As first reported by Gery Woelfel, the Milwaukee Bucks acquired Racine native Caron Butler in exchange for reserves Ish Smith and Slava Kravtsov. Butler will slide into the starting small forward spot for the Bucks, who didn’t have to give up anything of solid value. Smith was expendable as he looked to only play in deep rotations as the third or forth point guard. Kravtsov was probably fifth in the center rotation behind even Epke Udoh, despite Udoh not being a natural center. This trade also brings the Bucks down to 15 guaranteed contracts, which is the maximum an NBA team can carry during the regular season.

I know many will ask why the Bucks simply didn’t add Butler during the three team trade that sent J.J. Redick to the Clippers in a sign and trade, saw the Clips ship Butler to the Suns, and netted the Bucks a second round pick from each. The first issue is that the Bucks still had cap holds for Monta Ellis, Samuel Dalembert, and Brandon Jennings on their roster at the time. Trading for Butler before these cleared the ledger would have made over moves, such as the signings of O.J. Mayo and Gary Neal, much more complicated. Second, the Bucks were making a run at Atalanta Hawks guard Jeff Teague, signing him to an offer sheet that was later matched by the Hawks and would have had the same complications with Butler’s salary on the roster. Finally, the trade that flipped Brandon Knight and Brandon Jennings between the Bucks and Pistons allegedly came together in just a few days and the Bucks would have no idea they were trading Jennings for a point guard and not a forward at the time of the Redick deal. Additionally, it appears as if the broken foot likely starter Carlos Delfino suffered last year may keep him out into the beginning of the regular season, which made acquiring a small forward essential to not forcing Khris Middleton and Giannis Antetokounmpo into a share of minutes they couldn’t handle.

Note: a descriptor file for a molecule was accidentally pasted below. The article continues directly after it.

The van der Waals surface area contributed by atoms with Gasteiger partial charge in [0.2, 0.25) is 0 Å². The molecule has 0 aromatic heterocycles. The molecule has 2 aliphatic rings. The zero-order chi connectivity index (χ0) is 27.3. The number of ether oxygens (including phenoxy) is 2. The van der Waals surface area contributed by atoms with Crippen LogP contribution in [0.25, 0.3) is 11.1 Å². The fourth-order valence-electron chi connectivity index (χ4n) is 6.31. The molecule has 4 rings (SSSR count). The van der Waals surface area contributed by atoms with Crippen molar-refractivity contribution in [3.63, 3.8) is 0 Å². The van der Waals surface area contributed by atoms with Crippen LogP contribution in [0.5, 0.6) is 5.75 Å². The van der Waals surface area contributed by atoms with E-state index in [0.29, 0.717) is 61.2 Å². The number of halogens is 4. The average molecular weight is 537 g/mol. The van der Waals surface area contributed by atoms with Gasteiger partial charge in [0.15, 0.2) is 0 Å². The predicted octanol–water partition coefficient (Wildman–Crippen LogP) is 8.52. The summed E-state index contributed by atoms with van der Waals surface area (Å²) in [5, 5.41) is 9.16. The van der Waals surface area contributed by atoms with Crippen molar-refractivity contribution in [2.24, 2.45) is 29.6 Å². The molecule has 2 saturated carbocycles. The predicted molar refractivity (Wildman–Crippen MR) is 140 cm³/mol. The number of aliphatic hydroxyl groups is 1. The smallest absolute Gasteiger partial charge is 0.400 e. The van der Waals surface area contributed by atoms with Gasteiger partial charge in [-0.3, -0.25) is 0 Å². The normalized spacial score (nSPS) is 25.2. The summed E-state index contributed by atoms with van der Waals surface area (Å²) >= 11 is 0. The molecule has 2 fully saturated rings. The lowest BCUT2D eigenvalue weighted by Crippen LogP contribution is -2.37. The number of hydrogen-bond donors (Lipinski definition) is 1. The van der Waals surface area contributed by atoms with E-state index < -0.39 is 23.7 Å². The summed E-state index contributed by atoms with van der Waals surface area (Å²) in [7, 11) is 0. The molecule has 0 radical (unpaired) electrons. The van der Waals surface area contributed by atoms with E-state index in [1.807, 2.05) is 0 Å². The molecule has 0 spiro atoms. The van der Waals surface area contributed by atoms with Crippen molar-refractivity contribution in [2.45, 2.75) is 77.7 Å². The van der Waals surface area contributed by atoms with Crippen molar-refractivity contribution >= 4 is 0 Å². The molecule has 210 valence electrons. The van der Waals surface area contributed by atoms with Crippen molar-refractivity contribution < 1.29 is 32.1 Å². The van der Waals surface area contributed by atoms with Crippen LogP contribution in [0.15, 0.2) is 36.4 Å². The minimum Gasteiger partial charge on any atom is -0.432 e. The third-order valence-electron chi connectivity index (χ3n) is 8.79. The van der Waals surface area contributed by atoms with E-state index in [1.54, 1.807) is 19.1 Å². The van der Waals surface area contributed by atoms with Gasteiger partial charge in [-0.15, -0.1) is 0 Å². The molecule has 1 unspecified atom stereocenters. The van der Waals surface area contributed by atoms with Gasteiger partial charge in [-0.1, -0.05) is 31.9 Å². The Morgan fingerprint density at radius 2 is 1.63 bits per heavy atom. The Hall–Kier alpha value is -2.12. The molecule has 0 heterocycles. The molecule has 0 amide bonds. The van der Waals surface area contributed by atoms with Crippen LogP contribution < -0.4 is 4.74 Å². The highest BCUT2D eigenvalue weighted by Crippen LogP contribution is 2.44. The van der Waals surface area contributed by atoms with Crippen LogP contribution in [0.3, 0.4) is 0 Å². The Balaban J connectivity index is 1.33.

As for the on court impact of Butler, he is no longer the explosive athlete that could get to the rim at will. He is best suited as a shot up shooter, especially from the corners . The trouble comes when Butler decides to put the ball on the floor instead of shooting. His quickness erosion has caused him to need to pull up for a long or mid range “2″ when he does put the ball on the floor, where despite ok shoot percentages, are no where near as efficient as his 3-point attempts. Defensively, he is no longer a stopper, for the same reasons he doesn’t get to the rim as often. He is still willing to put the effort in and does know what to do defensively and will be helped having a true rim protector behind him, but he will need help on that end. Butler does improve the Bucks roster this year, while still not hampering them long term since his contract is expiring. I would give the trade a B, especially since Herb Kohl seems to want to avoid a rebuild and has tied GM John Hammonds hands a bit.

 

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